April 05, 2004

The inner necessity of phonetic metalanguage

From an exchange on Slate between Jeffrey Goldberg and Leon Wieseltier about Wieseltier's guest spot as "Stewart Silverman" on The Sopranos, another argument for elementary education in linguistics.

Goldberg: ... Your enunciation of the word "motherfucking" was perfect. I smell Emmy.

Wieseltier: ... I am delighted that you recognize the sociolinguistic analysis that went into the enunciation of my searing expletive. These things are not as easy as they seem. Needless to say, when I first read my lines I discovered parts of myself I never knew existed. As I pondered the character of Stewart Silverman, I began to grasp the inner necessity of the hard "g" in my "motherfucking." Our Italian-American brothers and our African-American brothers might surrender the concluding letter of the exclamation, so as to establish some integrity on the street.

But Stewart Silverman lives in perfect horror of the street. He doesn't even park on the street. ...such a fellow is a long way from authenticity. And so he would land very hard on that "g". He didn't go to BU for nothing. This is a man who is this week boasting to anybody who will listen that he once flew into West Palm on the same plane as Peter Bacanovic. In sum: motherfuckinggg.

So Wieseltier knows what sociolinguistic means. And his analysis of the relevant aspects of the sociolinguistic difference between "-ing" as [ɪŋ] and "-ing" as [ɪn] is not only vivid, but also accurate as far as it goes. So it's too bad that he doesn't know that there's no "g", hard or soft, anywhere in the picture: the more informal (and older) version (often spelled -in') has a coronal nasal [n], where the more formal (and innovative) version has a velar nasal [ŋ]. People often talk about "g dropping" because of the orthographic conventions; Wieseltier compounds the error by suggesting that a retained (orthographic) "g" must be "hard" -- though the usual ordinary-language meaning of "hard g" is the sound of the first "g" in gorge, as opposed to the "soft" (i.e. palatalized) sound of the second "g" in the same word.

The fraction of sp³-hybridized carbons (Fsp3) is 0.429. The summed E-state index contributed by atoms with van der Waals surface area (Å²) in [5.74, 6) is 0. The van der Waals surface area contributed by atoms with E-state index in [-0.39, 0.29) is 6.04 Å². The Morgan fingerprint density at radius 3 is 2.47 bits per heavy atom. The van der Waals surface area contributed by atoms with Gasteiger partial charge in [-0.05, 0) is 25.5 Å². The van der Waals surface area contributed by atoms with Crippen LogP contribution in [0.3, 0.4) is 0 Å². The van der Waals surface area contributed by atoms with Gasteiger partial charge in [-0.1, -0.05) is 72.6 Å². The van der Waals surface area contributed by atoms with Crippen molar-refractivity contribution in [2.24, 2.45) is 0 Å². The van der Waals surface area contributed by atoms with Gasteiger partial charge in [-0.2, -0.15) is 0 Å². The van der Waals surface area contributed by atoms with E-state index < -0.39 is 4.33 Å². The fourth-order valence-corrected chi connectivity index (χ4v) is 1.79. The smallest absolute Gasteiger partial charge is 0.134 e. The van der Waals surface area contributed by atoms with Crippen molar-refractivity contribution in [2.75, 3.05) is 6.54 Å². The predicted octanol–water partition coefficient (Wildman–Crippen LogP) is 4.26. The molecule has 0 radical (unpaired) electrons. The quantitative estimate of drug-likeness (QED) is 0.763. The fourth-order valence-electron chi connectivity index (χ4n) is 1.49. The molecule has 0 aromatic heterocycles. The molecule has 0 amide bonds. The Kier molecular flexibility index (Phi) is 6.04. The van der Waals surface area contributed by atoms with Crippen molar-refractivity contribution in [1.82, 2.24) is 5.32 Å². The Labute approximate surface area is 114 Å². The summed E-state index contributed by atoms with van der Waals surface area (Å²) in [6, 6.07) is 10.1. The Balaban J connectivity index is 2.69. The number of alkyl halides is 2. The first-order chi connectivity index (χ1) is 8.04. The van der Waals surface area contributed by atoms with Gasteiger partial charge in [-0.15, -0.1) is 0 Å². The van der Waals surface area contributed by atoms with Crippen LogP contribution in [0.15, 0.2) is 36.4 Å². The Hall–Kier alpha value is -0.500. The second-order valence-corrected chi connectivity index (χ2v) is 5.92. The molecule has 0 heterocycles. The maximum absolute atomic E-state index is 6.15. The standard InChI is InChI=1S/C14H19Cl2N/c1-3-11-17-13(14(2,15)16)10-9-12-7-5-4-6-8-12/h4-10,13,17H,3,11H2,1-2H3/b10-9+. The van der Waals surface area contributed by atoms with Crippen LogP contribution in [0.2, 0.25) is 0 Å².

The sad truth is that even if Wieseltier had a clue about the phonetics, there's no good way to talk about it that his audience would have understood. He could have said "...the inner necessity of the "-ing" in my "motherfucking", I guess, but that's just perfoming the morpheme, not talking about its performance. Even highly-educated Americans have no metalanguage for talking about the sounds of English, except for ambiguous and inconsistent references to the ambiguous and inconsistent orthography.

I should say that I have not seen the Sopranos episode in question, and so it remains possible that Wieseltier actually enunciated a voiced velar stop [g] at the end of the cited word, as a sort of spelling-pronunciation hypercorrection. But I doubt it.

[Update: more on this here.]

Posted by Mark Liberman at April 5, 2004 10:50 AM